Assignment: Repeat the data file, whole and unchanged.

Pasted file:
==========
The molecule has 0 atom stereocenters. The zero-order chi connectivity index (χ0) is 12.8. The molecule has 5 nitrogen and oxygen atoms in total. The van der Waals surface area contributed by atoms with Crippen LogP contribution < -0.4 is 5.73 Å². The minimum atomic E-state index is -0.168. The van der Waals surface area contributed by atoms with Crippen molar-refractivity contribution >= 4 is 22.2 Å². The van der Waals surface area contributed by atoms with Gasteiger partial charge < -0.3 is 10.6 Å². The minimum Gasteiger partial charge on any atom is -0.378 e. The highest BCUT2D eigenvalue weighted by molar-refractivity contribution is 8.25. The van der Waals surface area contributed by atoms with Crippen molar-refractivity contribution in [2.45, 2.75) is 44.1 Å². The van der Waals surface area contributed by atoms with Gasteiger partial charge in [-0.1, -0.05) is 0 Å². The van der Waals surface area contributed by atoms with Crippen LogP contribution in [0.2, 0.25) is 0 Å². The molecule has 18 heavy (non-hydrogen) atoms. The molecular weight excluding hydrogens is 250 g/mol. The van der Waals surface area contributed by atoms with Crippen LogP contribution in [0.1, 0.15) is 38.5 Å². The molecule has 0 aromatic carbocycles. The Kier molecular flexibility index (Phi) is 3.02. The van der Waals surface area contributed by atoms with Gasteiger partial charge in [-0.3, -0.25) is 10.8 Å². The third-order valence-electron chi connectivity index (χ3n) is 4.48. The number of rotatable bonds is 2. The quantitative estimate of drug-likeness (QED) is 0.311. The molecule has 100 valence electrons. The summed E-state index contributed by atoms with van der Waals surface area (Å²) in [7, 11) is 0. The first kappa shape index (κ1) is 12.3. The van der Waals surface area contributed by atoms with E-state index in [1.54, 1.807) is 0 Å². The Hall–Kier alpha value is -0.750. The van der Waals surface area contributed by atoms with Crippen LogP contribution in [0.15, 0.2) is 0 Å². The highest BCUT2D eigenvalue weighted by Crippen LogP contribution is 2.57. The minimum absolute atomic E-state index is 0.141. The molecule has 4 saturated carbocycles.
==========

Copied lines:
The molecule has 0 atom stereocenters. The zero-order chi connectivity index (χ0) is 12.8. The molecule has 5 nitrogen and oxygen atoms in total. The van der Waals surface area contributed by atoms with Crippen LogP contribution < -0.4 is 5.73 Å². The minimum atomic E-state index is -0.168. The van der Waals surface area contributed by atoms with Crippen molar-refractivity contribution >= 4 is 22.2 Å². The van der Waals surface area contributed by atoms with Gasteiger partial charge < -0.3 is 10.6 Å². The minimum Gasteiger partial charge on any atom is -0.378 e. The highest BCUT2D eigenvalue weighted by molar-refractivity contribution is 8.25. The van der Waals surface area contributed by atoms with Crippen molar-refractivity contribution in [2.45, 2.75) is 44.1 Å². The van der Waals surface area contributed by atoms with Gasteiger partial charge in [-0.1, -0.05) is 0 Å². The van der Waals surface area contributed by atoms with Crippen LogP contribution in [0.2, 0.25) is 0 Å². The molecule has 18 heavy (non-hydrogen) atoms. The molecular weight excluding hydrogens is 250 g/mol. The van der Waals surface area contributed by atoms with Crippen LogP contribution in [0.1, 0.15) is 38.5 Å². The molecule has 0 aromatic carbocycles. The Kier molecular flexibility index (Phi) is 3.02. The van der Waals surface area contributed by atoms with Gasteiger partial charge in [-0.3, -0.25) is 10.8 Å². The third-order valence-electron chi connectivity index (χ3n) is 4.48. The number of rotatable bonds is 2. The quantitative estimate of drug-likeness (QED) is 0.311. The molecule has 100 valence electrons. The summed E-state index contributed by atoms with van der Waals surface area (Å²) in [7, 11) is 0. The first kappa shape index (κ1) is 12.3. The van der Waals surface area contributed by atoms with E-state index in [1.54, 1.807) is 0 Å². The Hall–Kier alpha value is -0.750. The van der Waals surface area contributed by atoms with Crippen LogP contribution in [0.15, 0.2) is 0 Å². The highest BCUT2D eigenvalue weighted by Crippen LogP contribution is 2.57. The minimum absolute atomic E-state index is 0.141. The molecule has 4 saturated carbocycles.